Captain America: The Winter Soldier is now available as a digital download and may be my favorite of the Marvel films thus far—even though Guardians of the Galaxy is also high on the list. Honestly, it depends on the day, but now, today, I’d say it’s Cap by a nose. Maybe just a freckle.
Somehow, directors Anthony and Joe Russo and writers Christopher Markus and Stephen McFeely have managed to meld the modern superhero film with the 1970s political thriller and create a thrill ride that is rewarding as a summer blockbuster, a conspiracy flick, and a character piece—not unlike a really gripping comic book saga. Truly, Cap is portrayed as a man out of time—a man who keeps a notebook of historical and cultural touchstones he missed during his time on ice, a man who mourns his friends and comrades from sixty years ago, a man whose moral code doesn’t gel with S.H.I.E.L.D.’s modern methods of protecting the country he loves; and he’s played with earnestness and charm by Chris Evans, whose performance as the Star-Spangled Avenger echoed the late Christopher Reeve’s take on another comic book icon, Superman.
As S.H.I.E.L.D. falls apart, Cap uncovers a conspiracy and takes on the entire organization, but he’s not alone in his endeavors: Scarlett Johansson’s deadly super-spy, the Black Widow; Anthony Mackie’s high-flying commando, the Falcon; Samuel L. Jackson’s tough-as-nails S.H.I.E.L.D. director, Nick Fury; and Cobie Smulders’ loyal S.H.I.E.L.D. agent, Maria Hill, make up the team that helps Cap get to the bottom of the decades-old corruption that has rocked the espionage organization to its very foundations. However, the fallout from this film will affect the Marvel’s Agents of S.H.I.E.L.D. television series, which was in desperate need of a shot in the arm since it stagnated after its stellar pilot episode.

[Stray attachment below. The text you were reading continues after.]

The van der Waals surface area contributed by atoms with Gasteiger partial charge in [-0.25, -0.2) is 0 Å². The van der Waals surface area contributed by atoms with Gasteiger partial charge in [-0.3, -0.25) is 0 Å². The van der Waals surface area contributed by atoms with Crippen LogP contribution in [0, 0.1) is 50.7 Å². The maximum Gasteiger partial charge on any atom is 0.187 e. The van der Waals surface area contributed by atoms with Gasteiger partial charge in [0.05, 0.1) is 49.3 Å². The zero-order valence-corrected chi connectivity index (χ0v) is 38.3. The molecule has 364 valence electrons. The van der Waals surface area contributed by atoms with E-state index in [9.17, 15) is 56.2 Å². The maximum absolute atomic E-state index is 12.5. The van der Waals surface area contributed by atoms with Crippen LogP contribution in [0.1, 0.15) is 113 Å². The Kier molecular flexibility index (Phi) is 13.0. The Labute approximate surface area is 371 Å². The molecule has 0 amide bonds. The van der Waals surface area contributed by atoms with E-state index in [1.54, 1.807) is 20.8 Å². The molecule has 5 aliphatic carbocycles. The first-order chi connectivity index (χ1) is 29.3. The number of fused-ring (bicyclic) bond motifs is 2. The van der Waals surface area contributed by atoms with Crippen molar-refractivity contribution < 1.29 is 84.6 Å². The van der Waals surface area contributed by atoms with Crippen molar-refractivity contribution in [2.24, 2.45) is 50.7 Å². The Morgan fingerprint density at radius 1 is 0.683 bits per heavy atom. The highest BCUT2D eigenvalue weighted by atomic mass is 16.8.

The big reveal at just about the halfway point in the film is still stunning upon a second viewing—likely because of both its immensity and how it plays into our most paranoid fears.
Then, there’s the Winter Soldier himself—the super-agent who serves as the muscle behind S.H.I.E.L.D.’s destruction. He has a connection to Cap and, therefore, is something of a tragic figure. (We get that just past the halfway point.) Still, he’s only part of the story and will surely figure into future installments of Captain America’s story.
The film’s big finish is, well, big—pretty much what one would expect from a big-time summer movie, but, despite all the CGI and traditional special effects, this blockbuster has a heart. It excels when it plays on the sincerity of the Evans’ performance. We care about Cap, and he has a problem. Thus, we have a problem.
If I have a quibble with the home video release of Captain America: The Winter Soldier, it’s that there’s no Marvel One-Shot among the extras. C’mon, Marvel, you’ve set a level of expectation. Why no One-Shot? Would another Agent Carter adventure have been so difficult?
I’m calling it 10/10. This is a must-see. Iron Man 3 was kind of hit-and-miss, and Thor: The Dark World was good, but somewhat laborious. This is a return to top form for Marvel Films, and, hey, there are some name-drops that are the stuff of geeky fever-dreams.